The Class of 2016 will be enshrined into the Pro Football Hall of Fame during a spectacular ceremony held in Tom Benson Hall of Fame Stadium on Saturday, Aug. 6, 7 p.m.
The class includes Ed Debartolo Jr., Tony Dungy, Kevin Greene, Brett Favre, Marvin Harrison, Ken Stabler, Orlando Pace and Dick Stanfel.
This is the first installment in a series highlighting the Class of 2016.
Ed DeBartolo Jr.
Ed DeBartolo Jr. purchased the San Francisco 49ers in 1977 with a vision to create a top-notch organization, on and off the field. He succeeded in his goal as he led the franchise to unprecedented winning during the time of his tenure as the team's Chief Executive Officer.
The transformation was not instant as the 49ers suffered back-to-back 2-14 seasons to close out the decade. In 1979, he hired 47-year-old Bill Walsh as the team's head coach, drafted a quarterback from his alma mater Notre Dame by the name of Joe Montana, and created an atmosphere conducive to winning. The fortunes of the franchise changed soon thereafter.
By 1981, the 49ers finished 13-3 to claim the NFC Western Division title and then won hard fought playoff battles with the New York Giants, Dallas Cowboys and capped the year with a thrilling 26-21 victory over the Cincinnati Bengals in Super Bowl XVI. The season marked just the beginning for a team that would soon completely dominate the decade and continue their winning ways throughout DeBartolo's term as CEO.
DeBartolo, who had a reputation as a "players' owner" created a first-class atmosphere and infused the roster with talent that resulted in San Francisco enjoying an amazing string of winning seasons. The team averaged an astounding 13 wins per season, including playoffs, during a span from 1981 to 1998 (not including the strike-shortened 1982 season).
The 49ers during DeBartolo's reign claimed 13 division titles, made 16 playoff appearances, advanced to the NFC championship game 10 times, and became the first franchise ever to win five Super Bowls.
The other DeBartolo-led 49ers teams that won Super Bowl rings came during the 1984, 1988, 1989, and 1994 seasons. San Francisco defeated Miami in Super Bowl XIX, the Bengals again in Super Bowl XXIII followed by lopsided wins over the Denver Broncos in Super Bowl XXIV and the San Diego Chargers in Super Bowl XXIX.
The franchise posted the best winning percentage in the NFL in both the decades of the 1980s and 1990s. DeBartolo was named the NFL Man of the Year by the Football News in 1989 as recognition as the nation's top sports executives.
Aside from his role with the team, DeBartolo was highly respected inside NFL circles and served on the league's realignment and expansion committees.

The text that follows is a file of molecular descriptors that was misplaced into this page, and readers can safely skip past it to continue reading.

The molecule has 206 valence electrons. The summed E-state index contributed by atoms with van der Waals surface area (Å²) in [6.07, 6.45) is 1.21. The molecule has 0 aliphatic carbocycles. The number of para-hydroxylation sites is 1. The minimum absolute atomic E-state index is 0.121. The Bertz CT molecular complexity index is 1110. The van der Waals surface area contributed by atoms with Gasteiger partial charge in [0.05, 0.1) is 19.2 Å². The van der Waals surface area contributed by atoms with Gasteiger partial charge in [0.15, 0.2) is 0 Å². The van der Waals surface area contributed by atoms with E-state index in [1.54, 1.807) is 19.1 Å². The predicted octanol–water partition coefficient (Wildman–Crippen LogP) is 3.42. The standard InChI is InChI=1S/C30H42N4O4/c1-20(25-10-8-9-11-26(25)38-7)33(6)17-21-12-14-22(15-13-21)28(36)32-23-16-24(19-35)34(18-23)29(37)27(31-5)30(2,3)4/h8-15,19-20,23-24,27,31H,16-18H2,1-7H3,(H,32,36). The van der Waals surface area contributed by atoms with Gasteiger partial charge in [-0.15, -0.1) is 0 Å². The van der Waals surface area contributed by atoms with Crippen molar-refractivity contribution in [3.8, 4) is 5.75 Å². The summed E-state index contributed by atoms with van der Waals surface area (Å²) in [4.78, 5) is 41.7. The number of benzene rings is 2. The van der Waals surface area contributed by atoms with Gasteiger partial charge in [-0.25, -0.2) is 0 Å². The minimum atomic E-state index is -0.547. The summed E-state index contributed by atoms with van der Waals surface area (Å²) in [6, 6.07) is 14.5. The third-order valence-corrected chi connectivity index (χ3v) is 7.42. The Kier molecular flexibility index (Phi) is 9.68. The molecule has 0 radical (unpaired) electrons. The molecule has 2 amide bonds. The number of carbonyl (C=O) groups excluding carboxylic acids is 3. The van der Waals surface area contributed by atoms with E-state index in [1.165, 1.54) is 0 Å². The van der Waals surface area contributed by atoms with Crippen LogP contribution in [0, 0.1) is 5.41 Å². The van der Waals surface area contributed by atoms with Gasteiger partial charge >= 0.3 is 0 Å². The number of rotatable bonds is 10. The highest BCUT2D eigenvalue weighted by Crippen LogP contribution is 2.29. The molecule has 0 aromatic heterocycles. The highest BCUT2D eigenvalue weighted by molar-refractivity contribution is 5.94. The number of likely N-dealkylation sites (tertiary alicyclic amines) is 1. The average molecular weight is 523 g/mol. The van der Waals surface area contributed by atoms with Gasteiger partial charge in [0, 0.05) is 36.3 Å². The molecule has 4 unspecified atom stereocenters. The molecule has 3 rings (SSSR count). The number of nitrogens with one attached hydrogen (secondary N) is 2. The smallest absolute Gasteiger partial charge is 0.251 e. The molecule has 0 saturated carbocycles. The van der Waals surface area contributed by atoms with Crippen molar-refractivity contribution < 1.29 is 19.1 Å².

Tony Dungy, a former NFL defensive back, advanced through the coaching ranks following his playing career. He earned his first head coaching position in 1996 with the Tampa Bay Buccaneers and over the next 13 seasons, that included seven years with the Indianapolis Colts, he racked up 148 total victories.
Dungy's career in coaching began in 1980 with the University of Minnesota before jumping back to the NFL with the Pittsburgh Steelers in 1981 where he rose to become the team's defensive coordinator.
Dungy also coached three years for the Kansas City Chiefs from 1989 to 1991 and then was named the defensive coordinator of the Minnesota Vikings from 1992 to 1995.
Dungy took over a Buccaneers team in 1996 that had suffered 12 double-digit loss seasons in the previous 13 years before his arrival.
The fortunes of the franchise quickly changed under his leadership. By his second season, the team finished 10-6 and earned a playoff berth.
Two seasons later, in 1999, the Bucs posted an 11-5 record and clinched the franchise's first divisional title since 1981.
After six seasons in Tampa Bay, that included four trips to the playoffs, Dungy was relieved of his duties.
Eight days after his dismissal by the Bucs, Dungy was hired by Indianapolis. Under his guidance, the Colts enjoyed success never experienced in the franchise's history.
During Dungy's seven-year reign as Indy's head coach, the Colts posted 12 or more wins in all of those seasons except his first when they finished 10-6. The team claimed five divisional titles and advanced to the playoffs every year of Dungy's tenure as coach.
In 2006, Dungy guided the Colts to an AFC South Division title and capped the season with a thrilling 38-34 win over their arch rival New England Patriots in the AFC championship game and a victory over the Chicago Bears in Super Bowl XLI. Dungy became the first African American head coach ever to win a Super Bowl.
Dungy's overall record as a NFL head coach was 148-79-0 and that includes a .668 winning percentage in the regular season (139-69-0).